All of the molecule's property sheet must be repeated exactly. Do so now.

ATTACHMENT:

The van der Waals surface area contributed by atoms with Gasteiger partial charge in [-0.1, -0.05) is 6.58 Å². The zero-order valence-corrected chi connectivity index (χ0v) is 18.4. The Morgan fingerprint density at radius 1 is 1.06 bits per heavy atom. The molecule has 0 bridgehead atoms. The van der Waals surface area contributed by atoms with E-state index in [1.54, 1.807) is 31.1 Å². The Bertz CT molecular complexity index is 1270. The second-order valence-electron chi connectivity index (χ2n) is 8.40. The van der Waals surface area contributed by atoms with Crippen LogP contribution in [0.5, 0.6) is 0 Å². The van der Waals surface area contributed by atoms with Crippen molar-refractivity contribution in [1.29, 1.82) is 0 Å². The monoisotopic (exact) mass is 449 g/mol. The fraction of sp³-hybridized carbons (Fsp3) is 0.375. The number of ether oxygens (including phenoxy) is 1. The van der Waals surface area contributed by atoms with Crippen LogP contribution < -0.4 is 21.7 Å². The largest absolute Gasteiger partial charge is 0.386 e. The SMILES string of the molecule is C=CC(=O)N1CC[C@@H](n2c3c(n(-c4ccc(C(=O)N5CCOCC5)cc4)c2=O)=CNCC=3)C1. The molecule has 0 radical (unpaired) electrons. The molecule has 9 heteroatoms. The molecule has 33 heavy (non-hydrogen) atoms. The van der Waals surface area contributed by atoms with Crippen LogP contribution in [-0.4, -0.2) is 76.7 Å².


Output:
The van der Waals surface area contributed by atoms with Gasteiger partial charge in [-0.1, -0.05) is 6.58 Å². The zero-order valence-corrected chi connectivity index (χ0v) is 18.4. The Morgan fingerprint density at radius 1 is 1.06 bits per heavy atom. The molecule has 0 bridgehead atoms. The van der Waals surface area contributed by atoms with E-state index in [1.54, 1.807) is 31.1 Å². The Bertz CT molecular complexity index is 1270. The second-order valence-electron chi connectivity index (χ2n) is 8.40. The van der Waals surface area contributed by atoms with Crippen LogP contribution in [0.5, 0.6) is 0 Å². The van der Waals surface area contributed by atoms with Crippen molar-refractivity contribution in [1.29, 1.82) is 0 Å². The monoisotopic (exact) mass is 449 g/mol. The fraction of sp³-hybridized carbons (Fsp3) is 0.375. The number of ether oxygens (including phenoxy) is 1. The van der Waals surface area contributed by atoms with Crippen LogP contribution < -0.4 is 21.7 Å². The largest absolute Gasteiger partial charge is 0.386 e. The SMILES string of the molecule is C=CC(=O)N1CC[C@@H](n2c3c(n(-c4ccc(C(=O)N5CCOCC5)cc4)c2=O)=CNCC=3)C1. The molecule has 0 radical (unpaired) electrons. The molecule has 9 heteroatoms. The molecule has 33 heavy (non-hydrogen) atoms. The van der Waals surface area contributed by atoms with Crippen LogP contribution in [-0.4, -0.2) is 76.7 Å².